A key verse to understanding this truth is II Corinthians 5:17, which we have referred to several times throughout this exposition: “Therefore, if any man be in Christ, he is a new creature; old things are passed away; behold all things are become new.” As one would expect, new is again kainos. The Christian is, therefore, a “new creature,” not new in the sense of time—as in the date he received Christ as Savior—rather new in quality, a creature that has never existed before, a creature with a new character.

Ponder a moment what things become new. First, and foremost, there is a new meaning to life. Before Christ came into us, there was no meaning to life, nothing to live for because spiritual death awaited. I once heard someone sum up life this way, “Life is hard and then you die.” What a depressing view of life this is, but it is accurate for the unbeliever. Only Christ can give us meaning to life. There are countless other things that become new: desires, purposes, loves, motives, goals, values, relationships, attitudes, activities, knowledge, will, and on it goes. The old ways are not “reformed,” rather they are done away with and replaced with the new ways.

Monday, August 4, 2014

The Old Man’s Moral Depravity (3)

Looking one last time at Ephesians 4:17-19, the true Christian no longer conducts himself (or herself) like the non-Christian. Paul lists several characteristics that can be summarized by three traits. First, the Old Man is characterized Intellectual Deficiency (v. 17b), and, second, Spiritual Debility (v. 18). Third, which we now conclude, is Moral Depravity (v. 19). Who being past feeling have given themselves over unto lasciviousness, to work all uncleanness with greediness. The latter part of the verse describes the practical outworking of moral depravity; one is Lasciviousness.

2. Man work[s] all uncleanness. Work is ergasia, which speaks not only of the effort of work itself, but also of a business, occupation, or trade. It appears in Acts 19:25, for example, where due to Paul’s preaching, the angry silversmith Demetrius was loosing money because people were no longer buying shrines of Diana, and therefore “called together with the workmen of like occupation” to do something about the problem. Putting all this together, we could humbly translate verse 19: “Who having ceased to feel pain or grief, have given themselves to unrestrained self-indulgence and make a business of filth.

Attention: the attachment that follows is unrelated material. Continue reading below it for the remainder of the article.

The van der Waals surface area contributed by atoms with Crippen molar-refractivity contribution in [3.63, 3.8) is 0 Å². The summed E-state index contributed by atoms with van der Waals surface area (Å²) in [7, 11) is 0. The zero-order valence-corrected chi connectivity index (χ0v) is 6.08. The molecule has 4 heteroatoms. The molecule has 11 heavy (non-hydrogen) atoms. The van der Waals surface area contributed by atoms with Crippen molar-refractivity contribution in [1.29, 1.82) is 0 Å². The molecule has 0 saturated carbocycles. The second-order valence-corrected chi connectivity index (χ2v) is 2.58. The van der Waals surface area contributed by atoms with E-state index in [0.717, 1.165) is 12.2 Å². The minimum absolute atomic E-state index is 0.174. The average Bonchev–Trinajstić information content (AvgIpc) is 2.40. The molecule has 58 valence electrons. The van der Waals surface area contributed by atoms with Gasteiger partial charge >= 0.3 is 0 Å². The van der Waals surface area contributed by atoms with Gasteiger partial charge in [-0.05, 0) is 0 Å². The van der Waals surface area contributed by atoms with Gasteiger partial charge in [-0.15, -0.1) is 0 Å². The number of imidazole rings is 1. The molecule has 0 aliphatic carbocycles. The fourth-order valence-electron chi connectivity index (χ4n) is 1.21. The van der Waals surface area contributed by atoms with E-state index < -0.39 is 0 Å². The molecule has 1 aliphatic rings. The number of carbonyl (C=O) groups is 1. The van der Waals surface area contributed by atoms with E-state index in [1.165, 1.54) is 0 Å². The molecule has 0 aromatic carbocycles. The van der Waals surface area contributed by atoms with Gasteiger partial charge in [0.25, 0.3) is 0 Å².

While society today has not reached the proportions of the wickedness of the ancient world, it certainly is running to catch up, is it not? Besides the perversions of that day, technology has provided us more opportunity. Not only has it aided prostitution, but it has given pornography a quantum leap. According to Forbes Magazine (5-25-01), pornographic magazines gross $1 billion annually, the Internet another billion, Pay-Per-View movies $128 million, and adult videos add between $500 million and $1.8 billion, yielding a total of $2.6 to $3.9 billion per year. May we add, if that is not enough to appall us, how about the complicity of local and state governments that gather sales tax on such perversion? After all, many argue, “It’s just another business,” or, “We can’t regulate morality.” Indeed, we are past feeling.

3. Finally, with greediness describes the attitude that brings on all this uncleanness. Man’s underlying motive is greed, covetousness, lust, and self-gratification. As I Timothy 6:10 declares, “For the love of money is the root of all evil.” Take any issue, any practice, and just begin to trace it back. As you peel back the layers, you will ultimately uncover greed. Colossians 3:5 tells us that covetousness is actually idolatry, the worship of a false god. How true this is of man. He worships himself. He is his own god. Again, as Paul outlines in Romans 1, man has suppressed the truth (Rom. 1:18), disregarded God, (vs. 21, 28), and worships himself (v. 25). As a result, his behavior is vile and unrestrained (vs. 26-32).

Why has Paul gone into all this? To remind us, as he declares in verse 17, that this is not the way the Christian walks. Most of us can recall how we lived before Christ saved us and that we no longer behave that way. The Christian walks in purity, far above such vile behavior. He walks as a “new man,” a “new creature,” (II Cor. 5:17), as we’ll now study in verses 20-24.

May we not be like the canary that was put in with the sparrows. A little boy mixed these together thinking the sparrows would learn to sing. But in a few days, the canary was chirping like the sparrows. Likewise, we must be careful that the world doesn’t have us chirping right along with it. How easy it is to chirp like the world, to have the same attitudes and actions, the same values and virtues. “But [we] have not so learned Christ,” Paul goes on to write (v. 20), for we have been “renewed in the spirit of [our] mind” (v. 23).